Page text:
The first reported case of mesothelioma happened in 1767, according to the National Institutes of Health (NIH). French pathologist Joseph Lieutaud, who was the personal physician of King Louis XVI, first reported his findings of tumors in the tissue surrounding the lungs (pleura) in “Précis de médecine pratique,” a series of four books he published between 1760 and 1776.
Mesothelioma is cancer affecting the tissue covering many of our organs, called the mesothelium. The disease often results from exposure to asbestos—a link first noticed by the Roman historian and doctor Pliny the Elder in the 1st century AD but not medically established until the 1960s.
It was not until the 1920s that Drs. Ernest S. Du Bray and F.B. Rosson first used the term “primary mesothelioma of the pleura” to describe pleural mesothelioma tumors. It was not until 1960 that South African researchers definitively linked mesothelioma to asbestos exposure.
Asbestos a Primary Risk Factor for Mesothelioma
According to the American Society of Clinical Oncology (ASCO), 70 to 80 percent of people who receive a mesothelioma diagnosis suffered exposure to asbestos.
Asbestos is a fibrous, heat-resistant mineral found naturally in the earth. Starting around 2500 BC, humans have mined asbestos for its fireproof properties to use in products like armor and pottery. Modern usages include roofing shingles, insulation, flooring tiles, brake pads, and more.
The Mayo Clinic describes how, when asbestos fibers break up, they turn into dust that can be inhaled, causing irritation in the lungs or stomach that can develop into mesothelioma tumors.
Other risk factors for mesothelioma include smoking, radiation exposure, and in rare cases, an inherited genetic mutation.
How Exposure to Asbestos Happens
North American industries began using asbestos in the late 1800s, and usage became more widespread from the 1930s to the 1960s. Its use in the United States mostly stopped after 1989, when the Environmental Protection Agency banned all new uses of the substance, though the first cases of mesothelioma linked to asbestos already had been known about for years.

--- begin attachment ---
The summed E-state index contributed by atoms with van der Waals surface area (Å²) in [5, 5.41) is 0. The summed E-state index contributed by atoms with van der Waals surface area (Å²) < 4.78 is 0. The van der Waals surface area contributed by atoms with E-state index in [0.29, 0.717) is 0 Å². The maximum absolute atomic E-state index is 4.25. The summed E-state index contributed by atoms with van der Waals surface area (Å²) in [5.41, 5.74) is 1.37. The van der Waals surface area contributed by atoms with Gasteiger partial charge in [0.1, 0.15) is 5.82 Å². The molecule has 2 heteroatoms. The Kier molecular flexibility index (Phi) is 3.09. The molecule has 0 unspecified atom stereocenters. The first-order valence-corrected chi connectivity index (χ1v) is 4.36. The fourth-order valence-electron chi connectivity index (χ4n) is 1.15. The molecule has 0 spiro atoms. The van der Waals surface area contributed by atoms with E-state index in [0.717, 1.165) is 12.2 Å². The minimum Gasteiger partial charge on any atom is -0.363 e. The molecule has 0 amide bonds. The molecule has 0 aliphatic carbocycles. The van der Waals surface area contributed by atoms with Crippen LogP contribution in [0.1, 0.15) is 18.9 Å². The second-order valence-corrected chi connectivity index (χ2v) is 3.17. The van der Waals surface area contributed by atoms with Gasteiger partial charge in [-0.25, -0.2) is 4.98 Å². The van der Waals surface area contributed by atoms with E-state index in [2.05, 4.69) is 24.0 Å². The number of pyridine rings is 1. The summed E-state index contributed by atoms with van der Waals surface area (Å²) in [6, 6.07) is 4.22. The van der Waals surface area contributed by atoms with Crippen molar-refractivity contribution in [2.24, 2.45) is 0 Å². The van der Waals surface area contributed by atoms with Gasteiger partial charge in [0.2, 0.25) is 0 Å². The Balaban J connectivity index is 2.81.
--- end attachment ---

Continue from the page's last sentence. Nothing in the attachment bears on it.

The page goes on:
Medical professionals and government agencies now recognize asbestos as a carcinogenic substance in humans. However, according to the World Health Organization (WHO), an estimated 125 million people worldwide still work with asbestos. Occupations at higher risk for asbestos exposure include:
- Shipyard workers
- Asbestos miners
- People who work in demolition and remodeling old buildings
- Brake mechanics
People who live with those who work around asbestos may also be more at risk for developing mesothelioma. People who work around asbestos should wear protective gear and take care not to carry the substance home on their bodies or clothing. If you are unsure whether you are at risk of asbestos exposure on the job, talk to your employer.
Another way people may suffer asbestos exposure is through regular use of cosmetics products containing talc. Because talc deposits naturally occur near asbestos, cross-contamination is possible.
For a free legal consultation, call (800) 217-6099
Signs and Symptoms of Mesothelioma
The signs and symptoms of mesothelioma differ depending on the affected part of the body. Pleural mesothelioma begins in the tissue around the lungs. Symptoms include shortness of breath, chest pain, difficulty swallowing, coughing, weight loss, and the presence of lumps under the skin on the chest. As the disease advances, it may also lead to a buildup of fluid in the chest and pain caused by the resulting pressure.
Peritoneal mesothelioma occurs in the abdomen. Symptoms include nausea, weight loss, and pain and swelling in the belly. It can take years, even decades, before asbestos exposure leads to mesothelioma. Once symptoms appear, you might mistake them for signs of other common illnesses. Talk to your doctor if symptoms persist or you have a known history of asbestos exposure.
Mesothelioma Diagnosis and Treatment
A mesothelioma diagnosis often occurs when a patient goes to the doctor for chest pain and shortness of breath. Your doctor will do a physical examination and feel for the presence of lumps. If this exam warrants further testing, there are various imaging tests your doctor may order to check for changes in the lungs.
Testing may include a chest X-ray, CT scan, PET scan, or MRI. If you have a history of asbestos exposure, your doctor may want to conduct imaging regularly to screen for early signs of the disease.
Blood tests cannot diagnose mesothelioma, but your doctor can use blood samples to get an idea of your overall health. Your doctor can check for high levels of certain substances in the blood that may indicate mesothelioma development. Your doctor may also want a tissue or fluid biopsy, which is the best method to determine if cancer is present.
There currently is no cure for mesothelioma. Your doctor may order surgery, radiation, chemotherapy, drug therapy, and a combination of approaches to treat symptoms and slow the spread of mesothelioma, but the five-year relative survival rate for all mesothelioma stages is just 10%.
How a Lawyer Can Help
If you or a loved one has mesothelioma, you may qualify for compensation for your illness. A lawyer can help you seek awards to cover your medical expenses and more. Contact Pintas & Mullins Law Firm at (800) 307-3113 for a risk-free consultation with a member of our team.